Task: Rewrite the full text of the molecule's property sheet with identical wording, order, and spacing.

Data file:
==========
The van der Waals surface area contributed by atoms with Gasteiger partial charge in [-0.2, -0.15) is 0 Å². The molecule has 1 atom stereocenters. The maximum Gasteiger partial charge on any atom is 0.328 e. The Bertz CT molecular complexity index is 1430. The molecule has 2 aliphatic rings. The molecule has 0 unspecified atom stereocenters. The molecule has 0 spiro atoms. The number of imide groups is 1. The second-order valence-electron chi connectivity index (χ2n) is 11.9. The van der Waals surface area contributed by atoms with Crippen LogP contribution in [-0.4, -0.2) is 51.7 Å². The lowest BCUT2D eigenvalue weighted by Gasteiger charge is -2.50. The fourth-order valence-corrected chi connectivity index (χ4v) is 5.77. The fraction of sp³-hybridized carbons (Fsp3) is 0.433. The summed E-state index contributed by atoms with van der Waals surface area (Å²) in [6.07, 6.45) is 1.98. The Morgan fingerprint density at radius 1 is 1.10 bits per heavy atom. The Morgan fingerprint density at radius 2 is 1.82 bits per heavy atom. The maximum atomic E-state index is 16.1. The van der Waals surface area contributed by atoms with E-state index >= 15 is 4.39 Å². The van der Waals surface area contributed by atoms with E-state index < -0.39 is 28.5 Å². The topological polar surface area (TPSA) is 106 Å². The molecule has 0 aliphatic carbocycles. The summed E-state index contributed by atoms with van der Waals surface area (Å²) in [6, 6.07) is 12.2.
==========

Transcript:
The van der Waals surface area contributed by atoms with Gasteiger partial charge in [-0.2, -0.15) is 0 Å². The molecule has 1 atom stereocenters. The maximum Gasteiger partial charge on any atom is 0.328 e. The Bertz CT molecular complexity index is 1430. The molecule has 2 aliphatic rings. The molecule has 0 unspecified atom stereocenters. The molecule has 0 spiro atoms. The number of imide groups is 1. The second-order valence-electron chi connectivity index (χ2n) is 11.9. The van der Waals surface area contributed by atoms with Crippen LogP contribution in [-0.4, -0.2) is 51.7 Å². The lowest BCUT2D eigenvalue weighted by Gasteiger charge is -2.50. The fourth-order valence-corrected chi connectivity index (χ4v) is 5.77. The fraction of sp³-hybridized carbons (Fsp3) is 0.433. The summed E-state index contributed by atoms with van der Waals surface area (Å²) in [6.07, 6.45) is 1.98. The Morgan fingerprint density at radius 1 is 1.10 bits per heavy atom. The Morgan fingerprint density at radius 2 is 1.82 bits per heavy atom. The maximum atomic E-state index is 16.1. The van der Waals surface area contributed by atoms with E-state index >= 15 is 4.39 Å². The van der Waals surface area contributed by atoms with E-state index < -0.39 is 28.5 Å². The topological polar surface area (TPSA) is 106 Å². The molecule has 0 aliphatic carbocycles. The summed E-state index contributed by atoms with van der Waals surface area (Å²) in [6, 6.07) is 12.2.